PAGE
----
Inflation

Mainland inflation slows, but even more cooling measures expected

PUBLISHED : Thursday, 12 May, 2011, 12:00am
UPDATED : Thursday, 12 May, 2011, 12:00am

Consumer inflation on the mainland eased in April due to moderating food prices. But economists said inflation was still higher than expected, putting pressure on Beijing to raise interest rates and bank reserve requirements to fight price increases.

The consumer price index was up 5.3 per cent year-on-year in April, from a 32-month high of 5.4 per cent in March, according to the National Bureau of Statistics. Food prices rose 11.5 per cent in April from a year earlier, down from March's 11.7 per cent increase, while non-food prices rose 2.7 per cent, the same as March.

Other data released yesterday showed slower activity in the world's second-biggest economy.

Grace Ng, China economist at JPMorgan Chase, said she expected China's policymakers to continue normalising overall monetary conditions, as the consumer price index (CPI) inflation rate is expected to stay elevated in the coming months.

'While the recent easing in the producer price index has been encouraging, headline CPI is still likely to stay elevated in the near term, peaking around June or July at about 5.5 per cent, and to stay above 5 per cent through August,' Ng said.

'On the policy front, we thus see at least one more reserve requirement ratio hike, and potentially two more interest rate hikes (to correct the currently negative real interest rate) for the rest of the year, as well as further yuan appreciation,' Ng said.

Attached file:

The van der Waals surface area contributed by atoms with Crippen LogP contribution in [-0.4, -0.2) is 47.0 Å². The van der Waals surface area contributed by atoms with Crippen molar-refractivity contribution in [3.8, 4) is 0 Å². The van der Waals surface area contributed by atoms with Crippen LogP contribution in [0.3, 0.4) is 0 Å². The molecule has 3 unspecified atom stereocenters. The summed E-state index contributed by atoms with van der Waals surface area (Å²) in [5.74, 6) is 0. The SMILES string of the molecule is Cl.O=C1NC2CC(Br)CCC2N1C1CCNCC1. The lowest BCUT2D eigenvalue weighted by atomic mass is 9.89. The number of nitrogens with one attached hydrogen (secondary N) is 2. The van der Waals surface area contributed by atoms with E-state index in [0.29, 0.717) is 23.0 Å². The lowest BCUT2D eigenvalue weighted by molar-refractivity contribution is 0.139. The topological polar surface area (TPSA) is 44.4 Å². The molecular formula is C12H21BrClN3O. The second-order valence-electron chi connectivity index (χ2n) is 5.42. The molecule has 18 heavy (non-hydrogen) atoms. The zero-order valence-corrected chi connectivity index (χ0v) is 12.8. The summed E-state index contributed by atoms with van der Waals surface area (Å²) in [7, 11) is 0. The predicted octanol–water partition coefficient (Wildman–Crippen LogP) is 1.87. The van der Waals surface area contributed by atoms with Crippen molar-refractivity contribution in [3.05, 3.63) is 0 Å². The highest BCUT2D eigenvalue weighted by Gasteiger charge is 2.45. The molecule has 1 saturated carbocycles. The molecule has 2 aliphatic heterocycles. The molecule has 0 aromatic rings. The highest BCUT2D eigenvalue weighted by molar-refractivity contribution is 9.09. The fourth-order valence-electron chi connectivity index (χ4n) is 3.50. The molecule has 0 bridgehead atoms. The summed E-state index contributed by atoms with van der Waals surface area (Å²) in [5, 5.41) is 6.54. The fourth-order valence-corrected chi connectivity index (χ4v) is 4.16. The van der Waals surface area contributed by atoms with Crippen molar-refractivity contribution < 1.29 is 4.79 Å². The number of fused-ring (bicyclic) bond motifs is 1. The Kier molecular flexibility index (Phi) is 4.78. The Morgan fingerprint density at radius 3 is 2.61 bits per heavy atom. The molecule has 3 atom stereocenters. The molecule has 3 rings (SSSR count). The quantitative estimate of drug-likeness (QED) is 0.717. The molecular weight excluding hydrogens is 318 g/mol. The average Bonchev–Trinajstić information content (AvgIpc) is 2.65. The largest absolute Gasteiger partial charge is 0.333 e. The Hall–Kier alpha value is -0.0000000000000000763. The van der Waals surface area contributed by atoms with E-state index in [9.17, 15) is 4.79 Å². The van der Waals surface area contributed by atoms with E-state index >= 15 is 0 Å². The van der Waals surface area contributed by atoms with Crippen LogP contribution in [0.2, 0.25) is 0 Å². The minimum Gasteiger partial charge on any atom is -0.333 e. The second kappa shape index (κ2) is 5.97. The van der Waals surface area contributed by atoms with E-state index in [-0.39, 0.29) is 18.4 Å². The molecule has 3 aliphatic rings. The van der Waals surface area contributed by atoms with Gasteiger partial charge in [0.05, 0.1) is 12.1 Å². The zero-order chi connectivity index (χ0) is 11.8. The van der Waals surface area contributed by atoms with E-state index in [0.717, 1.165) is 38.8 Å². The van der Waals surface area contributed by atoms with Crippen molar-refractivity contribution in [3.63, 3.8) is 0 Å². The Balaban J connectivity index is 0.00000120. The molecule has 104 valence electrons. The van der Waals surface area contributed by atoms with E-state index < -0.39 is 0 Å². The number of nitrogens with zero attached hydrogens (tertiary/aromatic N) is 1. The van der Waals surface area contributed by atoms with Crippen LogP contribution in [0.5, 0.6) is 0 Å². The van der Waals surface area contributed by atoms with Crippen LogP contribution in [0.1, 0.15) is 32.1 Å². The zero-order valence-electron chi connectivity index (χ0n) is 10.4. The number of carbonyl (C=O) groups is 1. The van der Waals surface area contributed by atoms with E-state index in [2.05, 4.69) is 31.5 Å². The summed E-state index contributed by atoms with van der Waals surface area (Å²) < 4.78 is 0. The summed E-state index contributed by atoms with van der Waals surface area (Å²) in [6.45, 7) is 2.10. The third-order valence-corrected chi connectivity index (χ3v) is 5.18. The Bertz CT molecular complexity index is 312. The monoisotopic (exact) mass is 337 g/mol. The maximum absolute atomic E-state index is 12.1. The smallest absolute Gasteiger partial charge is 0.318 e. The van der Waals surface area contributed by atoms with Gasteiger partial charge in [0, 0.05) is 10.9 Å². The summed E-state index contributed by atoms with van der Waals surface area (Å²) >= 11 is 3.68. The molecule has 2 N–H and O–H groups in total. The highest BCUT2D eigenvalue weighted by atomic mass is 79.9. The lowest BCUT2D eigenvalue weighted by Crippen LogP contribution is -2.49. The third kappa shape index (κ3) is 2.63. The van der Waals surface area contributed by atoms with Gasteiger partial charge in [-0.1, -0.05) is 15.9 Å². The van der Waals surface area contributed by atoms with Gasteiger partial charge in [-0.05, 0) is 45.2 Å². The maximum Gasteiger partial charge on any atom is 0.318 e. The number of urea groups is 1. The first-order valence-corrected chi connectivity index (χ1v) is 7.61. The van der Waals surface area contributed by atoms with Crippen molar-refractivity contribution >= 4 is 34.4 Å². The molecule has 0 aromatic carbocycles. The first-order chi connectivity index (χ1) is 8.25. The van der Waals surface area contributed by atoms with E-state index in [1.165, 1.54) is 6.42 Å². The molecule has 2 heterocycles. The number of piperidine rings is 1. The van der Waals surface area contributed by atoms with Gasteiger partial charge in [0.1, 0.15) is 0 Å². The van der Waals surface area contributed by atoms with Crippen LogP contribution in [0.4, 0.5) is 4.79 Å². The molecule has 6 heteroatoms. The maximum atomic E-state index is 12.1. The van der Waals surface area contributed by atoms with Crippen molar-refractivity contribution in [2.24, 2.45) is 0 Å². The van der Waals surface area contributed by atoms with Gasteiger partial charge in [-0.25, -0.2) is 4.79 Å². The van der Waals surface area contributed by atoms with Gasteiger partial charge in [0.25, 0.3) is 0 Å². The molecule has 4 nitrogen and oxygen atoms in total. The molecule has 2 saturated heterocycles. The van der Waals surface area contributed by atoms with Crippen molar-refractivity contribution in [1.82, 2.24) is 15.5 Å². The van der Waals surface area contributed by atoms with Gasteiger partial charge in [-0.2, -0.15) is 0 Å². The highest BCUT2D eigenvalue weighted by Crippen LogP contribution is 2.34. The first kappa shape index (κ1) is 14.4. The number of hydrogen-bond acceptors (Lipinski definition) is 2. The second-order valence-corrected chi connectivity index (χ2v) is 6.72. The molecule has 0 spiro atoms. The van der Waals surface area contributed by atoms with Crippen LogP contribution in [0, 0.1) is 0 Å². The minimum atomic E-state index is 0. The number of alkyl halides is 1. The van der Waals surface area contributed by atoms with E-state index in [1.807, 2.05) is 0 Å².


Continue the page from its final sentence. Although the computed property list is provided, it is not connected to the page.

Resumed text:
Hongbin Qu, HSBC's chief economist for China, agreed that the tightening policy would continue despite some encouraging signs of cooling economic activity.

'Still-strong growth in both domestic and external demand means that Beijing will likely continue to focus on checking inflation in coming months,' Qu said. 'Get ready for more hikes in the reserve ratio and rates in the coming weeks.'

Jing Ulrich, chairman of JPMorgan's China equities and commodities, said that overall the combination of monetary tightening, yuan appreciation and administrative measures should be able to forestall a sharp spike in the CPI.

Since the beginning of the year, the central bank has raised commercial banks' reserve ratio requirement four times and hiked benchmark interest rates twice. The yuan is also accelerating its pace of appreciation, which should help curb inflation.

The producer price index rose 6.8 per cent from a year earlier in April, lower than March's 7.3 per cent rise.

Meanwhile, value-added industrial output rose 13.4 per cent year-on-year in April, down from March's 14.8 per cent growth.

Capital spending accelerated, as fixed asset investment grew 25.4 per cent year-on-year in the first four months, or 0.4 percentage points higher than during the first quarter.

Real estate investment continued its growth, rising 34.3 per cent in the first four months from an increase of 34.1 per cent in the first quarter.

The agency did not provide data for April alone. Property investment grew 33.2 per cent in 2010.

Retail sales of consumer goods rose 17.1 per cent in April year-on-year, 0.3 percentage points lower than in March.